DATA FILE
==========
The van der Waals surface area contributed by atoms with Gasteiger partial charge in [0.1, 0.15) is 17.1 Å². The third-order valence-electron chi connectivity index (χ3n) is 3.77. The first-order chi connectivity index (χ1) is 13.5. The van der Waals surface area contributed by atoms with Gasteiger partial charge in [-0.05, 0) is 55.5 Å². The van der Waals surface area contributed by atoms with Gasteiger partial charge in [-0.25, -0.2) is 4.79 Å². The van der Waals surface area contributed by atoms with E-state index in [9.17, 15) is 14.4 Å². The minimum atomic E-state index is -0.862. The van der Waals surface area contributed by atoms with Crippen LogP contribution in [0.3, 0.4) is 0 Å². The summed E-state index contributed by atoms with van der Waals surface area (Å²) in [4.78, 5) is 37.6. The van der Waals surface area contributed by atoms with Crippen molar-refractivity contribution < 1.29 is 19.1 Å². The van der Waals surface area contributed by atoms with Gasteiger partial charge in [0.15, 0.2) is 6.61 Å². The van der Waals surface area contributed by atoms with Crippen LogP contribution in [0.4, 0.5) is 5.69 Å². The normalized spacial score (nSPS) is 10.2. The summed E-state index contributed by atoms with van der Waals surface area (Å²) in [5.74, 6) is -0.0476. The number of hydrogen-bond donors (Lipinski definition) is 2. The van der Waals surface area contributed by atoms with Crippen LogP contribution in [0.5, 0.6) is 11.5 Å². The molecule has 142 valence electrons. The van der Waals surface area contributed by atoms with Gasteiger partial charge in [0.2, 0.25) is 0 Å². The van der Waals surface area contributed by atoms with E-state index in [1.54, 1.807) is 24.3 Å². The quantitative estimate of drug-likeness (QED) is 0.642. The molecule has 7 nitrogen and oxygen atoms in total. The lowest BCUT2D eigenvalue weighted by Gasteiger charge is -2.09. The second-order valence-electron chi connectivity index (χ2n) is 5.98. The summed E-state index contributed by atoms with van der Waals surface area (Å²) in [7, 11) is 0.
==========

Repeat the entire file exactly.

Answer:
The van der Waals surface area contributed by atoms with Gasteiger partial charge in [0.1, 0.15) is 17.1 Å². The third-order valence-electron chi connectivity index (χ3n) is 3.77. The first-order chi connectivity index (χ1) is 13.5. The van der Waals surface area contributed by atoms with Gasteiger partial charge in [-0.05, 0) is 55.5 Å². The van der Waals surface area contributed by atoms with Gasteiger partial charge in [-0.25, -0.2) is 4.79 Å². The van der Waals surface area contributed by atoms with E-state index in [9.17, 15) is 14.4 Å². The minimum atomic E-state index is -0.862. The van der Waals surface area contributed by atoms with Crippen LogP contribution in [0.3, 0.4) is 0 Å². The summed E-state index contributed by atoms with van der Waals surface area (Å²) in [4.78, 5) is 37.6. The van der Waals surface area contributed by atoms with Crippen molar-refractivity contribution < 1.29 is 19.1 Å². The van der Waals surface area contributed by atoms with Gasteiger partial charge in [0.15, 0.2) is 6.61 Å². The van der Waals surface area contributed by atoms with Crippen LogP contribution in [0.4, 0.5) is 5.69 Å². The normalized spacial score (nSPS) is 10.2. The summed E-state index contributed by atoms with van der Waals surface area (Å²) in [5.74, 6) is -0.0476. The number of hydrogen-bond donors (Lipinski definition) is 2. The van der Waals surface area contributed by atoms with Crippen LogP contribution in [0.5, 0.6) is 11.5 Å². The molecule has 142 valence electrons. The van der Waals surface area contributed by atoms with Gasteiger partial charge in [0.2, 0.25) is 0 Å². The van der Waals surface area contributed by atoms with E-state index in [1.54, 1.807) is 24.3 Å². The quantitative estimate of drug-likeness (QED) is 0.642. The molecule has 7 nitrogen and oxygen atoms in total. The lowest BCUT2D eigenvalue weighted by Gasteiger charge is -2.09. The second-order valence-electron chi connectivity index (χ2n) is 5.98. The summed E-state index contributed by atoms with van der Waals surface area (Å²) in [7, 11) is 0.